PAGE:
It’s important that the dog can hear the fireworks sound but that the volume is sufficiently low that he’s not upset by it. Whilst he’s busy doing fun stuff, the dog’s subconscious brain will be aware of the sound but his conscious brain will override any fear because he’s concentrating on having a great time.
If all goes well and the dog is not at all stressed, you can try again tomorrow, with the volume turned up slightly.
It takes a long time and many, many repetitions for a dog’s subconscious brain to learn to ignore a trigger that was once perceived as scary. The process cannot be rushed and I can’t stress enough that it’s best done with expert supervision. After all, every dog is different – what works for one might be distressing for another. A dog behaviourist can help you tailor the programme to suit your dog.
Tools for managing anxiety on fireworks night
If you are not confident that you dog is completely desensitised to fireworks, there are some tools that you can use to help him cope. You might want to use them anyway – I’m all for a belt and braces approach to anxiety.
- Ask the vet about sedative sprays or tablets that might help keep him calm
- On the day, get him relaxed before the fireworks start: A long walk, a training session in the garden, followed by a stuffed Kong or a snuffle mat will all help to get his brain in a good place before the fireworks start.
- Take him out for toileting just before the sun sets but keep him on the lead in case the bangs start earlier than you expected.
- Keep calm yourself. If you are anxious the dog will sense it and probably mirror your emotions.
- Close the curtains; It will hide the flashes and maybe muffle the sound a little
- If he will wear a harness or a cooling coat, he’ll probably be happy in a thunder jacket. It’s like a close-fitting coat that helps him feel more secure. It’s the canine equivalent of swaddling a newborn baby.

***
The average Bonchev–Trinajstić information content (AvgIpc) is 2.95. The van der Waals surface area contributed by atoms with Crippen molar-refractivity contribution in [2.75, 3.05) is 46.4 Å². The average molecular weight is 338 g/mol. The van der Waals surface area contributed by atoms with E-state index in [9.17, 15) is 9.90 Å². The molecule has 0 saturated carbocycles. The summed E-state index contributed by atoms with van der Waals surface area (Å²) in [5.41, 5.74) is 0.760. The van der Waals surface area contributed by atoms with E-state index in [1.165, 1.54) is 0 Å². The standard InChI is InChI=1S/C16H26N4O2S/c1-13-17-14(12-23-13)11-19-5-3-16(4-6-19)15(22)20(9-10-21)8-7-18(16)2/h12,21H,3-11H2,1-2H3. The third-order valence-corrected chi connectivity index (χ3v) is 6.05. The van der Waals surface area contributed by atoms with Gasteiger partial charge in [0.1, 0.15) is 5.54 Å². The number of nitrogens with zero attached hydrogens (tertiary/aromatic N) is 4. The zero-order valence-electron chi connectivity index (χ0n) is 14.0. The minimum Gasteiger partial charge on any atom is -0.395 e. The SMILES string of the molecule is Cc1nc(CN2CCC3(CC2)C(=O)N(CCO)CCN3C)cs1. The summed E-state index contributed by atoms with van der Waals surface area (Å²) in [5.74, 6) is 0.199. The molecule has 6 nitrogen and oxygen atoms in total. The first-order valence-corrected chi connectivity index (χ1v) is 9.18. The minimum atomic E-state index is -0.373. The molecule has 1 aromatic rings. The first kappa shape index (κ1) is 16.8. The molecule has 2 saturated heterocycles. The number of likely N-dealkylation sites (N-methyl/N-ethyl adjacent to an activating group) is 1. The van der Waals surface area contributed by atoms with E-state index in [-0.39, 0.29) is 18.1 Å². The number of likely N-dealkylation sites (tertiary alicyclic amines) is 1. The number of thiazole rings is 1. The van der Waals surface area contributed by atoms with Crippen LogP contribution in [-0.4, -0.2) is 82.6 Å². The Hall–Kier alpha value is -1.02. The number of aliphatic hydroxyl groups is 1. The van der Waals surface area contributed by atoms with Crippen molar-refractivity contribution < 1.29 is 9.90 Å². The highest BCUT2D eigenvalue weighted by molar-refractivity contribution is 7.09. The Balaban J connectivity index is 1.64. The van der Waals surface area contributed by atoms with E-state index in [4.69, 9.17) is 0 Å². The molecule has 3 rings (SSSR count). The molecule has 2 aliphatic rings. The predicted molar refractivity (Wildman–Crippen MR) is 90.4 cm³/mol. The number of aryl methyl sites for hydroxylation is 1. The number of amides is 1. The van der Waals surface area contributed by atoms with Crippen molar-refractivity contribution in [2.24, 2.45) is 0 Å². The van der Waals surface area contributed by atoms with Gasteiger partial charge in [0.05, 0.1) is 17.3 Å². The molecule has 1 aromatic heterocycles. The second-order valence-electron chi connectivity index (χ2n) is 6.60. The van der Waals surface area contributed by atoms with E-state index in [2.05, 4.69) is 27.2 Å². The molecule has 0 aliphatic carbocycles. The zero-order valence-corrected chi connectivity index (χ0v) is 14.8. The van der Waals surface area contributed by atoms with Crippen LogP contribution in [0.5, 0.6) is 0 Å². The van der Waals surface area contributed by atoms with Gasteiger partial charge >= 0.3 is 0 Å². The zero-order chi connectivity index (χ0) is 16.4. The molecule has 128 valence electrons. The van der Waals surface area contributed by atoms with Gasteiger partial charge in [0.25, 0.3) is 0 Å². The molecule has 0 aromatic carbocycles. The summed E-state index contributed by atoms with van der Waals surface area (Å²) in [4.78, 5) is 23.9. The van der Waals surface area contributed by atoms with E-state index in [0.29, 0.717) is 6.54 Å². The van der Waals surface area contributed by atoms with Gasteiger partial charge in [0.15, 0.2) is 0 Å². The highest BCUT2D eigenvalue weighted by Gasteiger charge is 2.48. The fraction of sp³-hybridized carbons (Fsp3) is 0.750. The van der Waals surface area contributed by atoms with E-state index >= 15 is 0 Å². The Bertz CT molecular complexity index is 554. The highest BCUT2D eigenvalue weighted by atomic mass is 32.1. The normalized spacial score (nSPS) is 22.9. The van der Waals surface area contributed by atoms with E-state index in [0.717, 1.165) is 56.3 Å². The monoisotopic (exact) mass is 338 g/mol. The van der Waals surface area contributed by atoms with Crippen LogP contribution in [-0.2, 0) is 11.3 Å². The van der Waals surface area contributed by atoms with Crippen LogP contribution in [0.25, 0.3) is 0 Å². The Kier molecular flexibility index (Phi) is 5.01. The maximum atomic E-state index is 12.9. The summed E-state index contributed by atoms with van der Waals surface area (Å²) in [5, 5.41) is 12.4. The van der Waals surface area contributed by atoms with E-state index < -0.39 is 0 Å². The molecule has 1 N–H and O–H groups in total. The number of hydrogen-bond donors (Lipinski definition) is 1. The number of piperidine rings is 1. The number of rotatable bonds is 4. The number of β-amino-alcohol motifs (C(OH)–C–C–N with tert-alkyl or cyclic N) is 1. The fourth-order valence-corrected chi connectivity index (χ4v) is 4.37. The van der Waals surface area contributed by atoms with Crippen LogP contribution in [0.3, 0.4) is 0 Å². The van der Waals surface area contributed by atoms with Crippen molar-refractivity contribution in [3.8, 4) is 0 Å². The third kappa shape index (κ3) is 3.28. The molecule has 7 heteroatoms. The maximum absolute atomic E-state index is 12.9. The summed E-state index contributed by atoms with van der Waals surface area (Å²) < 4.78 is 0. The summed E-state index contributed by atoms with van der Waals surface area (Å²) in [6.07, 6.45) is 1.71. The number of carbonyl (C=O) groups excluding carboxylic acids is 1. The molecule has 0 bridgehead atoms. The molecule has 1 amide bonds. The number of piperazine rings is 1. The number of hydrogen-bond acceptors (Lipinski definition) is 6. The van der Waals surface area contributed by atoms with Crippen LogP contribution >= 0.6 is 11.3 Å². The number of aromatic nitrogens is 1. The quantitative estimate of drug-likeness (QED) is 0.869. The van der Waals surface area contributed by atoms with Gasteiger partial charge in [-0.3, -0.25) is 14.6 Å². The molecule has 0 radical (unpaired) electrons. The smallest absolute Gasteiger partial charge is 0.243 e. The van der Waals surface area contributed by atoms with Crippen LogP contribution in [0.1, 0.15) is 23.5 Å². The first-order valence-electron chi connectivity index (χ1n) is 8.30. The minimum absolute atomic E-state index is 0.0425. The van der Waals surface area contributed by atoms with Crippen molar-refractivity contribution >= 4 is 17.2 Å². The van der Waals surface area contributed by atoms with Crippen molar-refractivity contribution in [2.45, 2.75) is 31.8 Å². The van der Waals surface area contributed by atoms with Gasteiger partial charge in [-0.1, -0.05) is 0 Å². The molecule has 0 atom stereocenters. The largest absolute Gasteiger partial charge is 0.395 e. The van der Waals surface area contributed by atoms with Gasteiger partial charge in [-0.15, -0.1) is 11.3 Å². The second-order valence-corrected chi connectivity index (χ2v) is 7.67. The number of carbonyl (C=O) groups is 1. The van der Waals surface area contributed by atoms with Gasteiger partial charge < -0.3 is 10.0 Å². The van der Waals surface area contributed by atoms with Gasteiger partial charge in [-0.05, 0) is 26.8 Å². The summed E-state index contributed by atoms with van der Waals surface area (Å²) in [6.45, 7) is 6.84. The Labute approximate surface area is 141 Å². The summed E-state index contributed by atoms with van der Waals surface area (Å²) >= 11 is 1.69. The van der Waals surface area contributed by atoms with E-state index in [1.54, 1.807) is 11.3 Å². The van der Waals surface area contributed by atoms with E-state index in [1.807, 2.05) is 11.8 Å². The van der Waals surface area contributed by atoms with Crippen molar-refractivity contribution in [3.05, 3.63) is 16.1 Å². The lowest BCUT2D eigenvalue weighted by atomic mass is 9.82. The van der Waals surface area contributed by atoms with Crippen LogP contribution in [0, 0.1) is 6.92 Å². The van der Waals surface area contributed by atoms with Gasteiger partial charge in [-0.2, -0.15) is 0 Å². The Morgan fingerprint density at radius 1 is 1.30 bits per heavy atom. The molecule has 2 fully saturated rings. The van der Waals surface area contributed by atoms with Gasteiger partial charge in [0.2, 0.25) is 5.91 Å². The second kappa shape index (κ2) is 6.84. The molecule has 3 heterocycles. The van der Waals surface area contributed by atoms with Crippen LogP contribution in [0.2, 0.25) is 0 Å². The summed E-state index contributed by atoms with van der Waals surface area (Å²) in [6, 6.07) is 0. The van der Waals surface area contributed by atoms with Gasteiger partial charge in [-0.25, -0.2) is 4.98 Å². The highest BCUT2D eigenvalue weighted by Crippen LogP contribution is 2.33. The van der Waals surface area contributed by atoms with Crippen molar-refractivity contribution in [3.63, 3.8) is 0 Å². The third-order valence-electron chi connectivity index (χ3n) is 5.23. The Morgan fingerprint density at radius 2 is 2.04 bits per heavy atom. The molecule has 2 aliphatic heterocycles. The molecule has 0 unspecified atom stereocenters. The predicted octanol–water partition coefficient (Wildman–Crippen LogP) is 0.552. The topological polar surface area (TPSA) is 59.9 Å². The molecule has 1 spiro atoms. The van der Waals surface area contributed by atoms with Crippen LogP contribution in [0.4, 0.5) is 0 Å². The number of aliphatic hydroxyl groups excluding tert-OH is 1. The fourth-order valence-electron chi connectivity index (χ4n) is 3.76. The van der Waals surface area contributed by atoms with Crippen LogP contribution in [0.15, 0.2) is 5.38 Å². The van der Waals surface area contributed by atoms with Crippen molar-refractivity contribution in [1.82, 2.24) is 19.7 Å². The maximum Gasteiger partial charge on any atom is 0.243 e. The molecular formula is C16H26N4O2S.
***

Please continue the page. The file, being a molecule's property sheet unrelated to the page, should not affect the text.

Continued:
- If you can distract him with games and toys do so – but don’t take it personally if he doesn’t feel like engaging. If you’ve ever suffered with anxiety yourself you’ll understand what he’s going through.
- Make sure he has a safe place and don’t disturb him if he chooses to hide. He’s doing what he needs to do to feel calm
- Watch him carefully to make sure he hasn’t decided to chew electrical wires etc
Getting help with noise phobias
Whatever sounds or noises are upsetting your dog, it’s going to be almost impossible to avoid them for his whole life. So you need to take action to save the poor dog from living with anxiety or from becoming aggressive through fear.
Dog behaviourists are highly trained and very good at helping dog owners to manage all kinds of fears and phobias in their pets.
If your dog is afraid of fireworks, traffic noises or any other unavoidable sounds, get in touch today to find out how the team at CK9 can help your pet to enjoy his life to the full.
Contact CK9 https://www.ck9training.co.uk/contact
You may also be interested in
How do I stop my dog behaving badly? https://www.ck9training.co.uk/blog/how-do-i-stop-my-dog-behaving-badly/
Coping with behavioural changes in adolescent dogs https://www.ck9training.co.uk/blog/help-my-puppy-has-turned-into-a-rebel/
What’s involved in a dog behavioural consultation? https://www.ck9training.co.uk/dog-behaviour-consultations/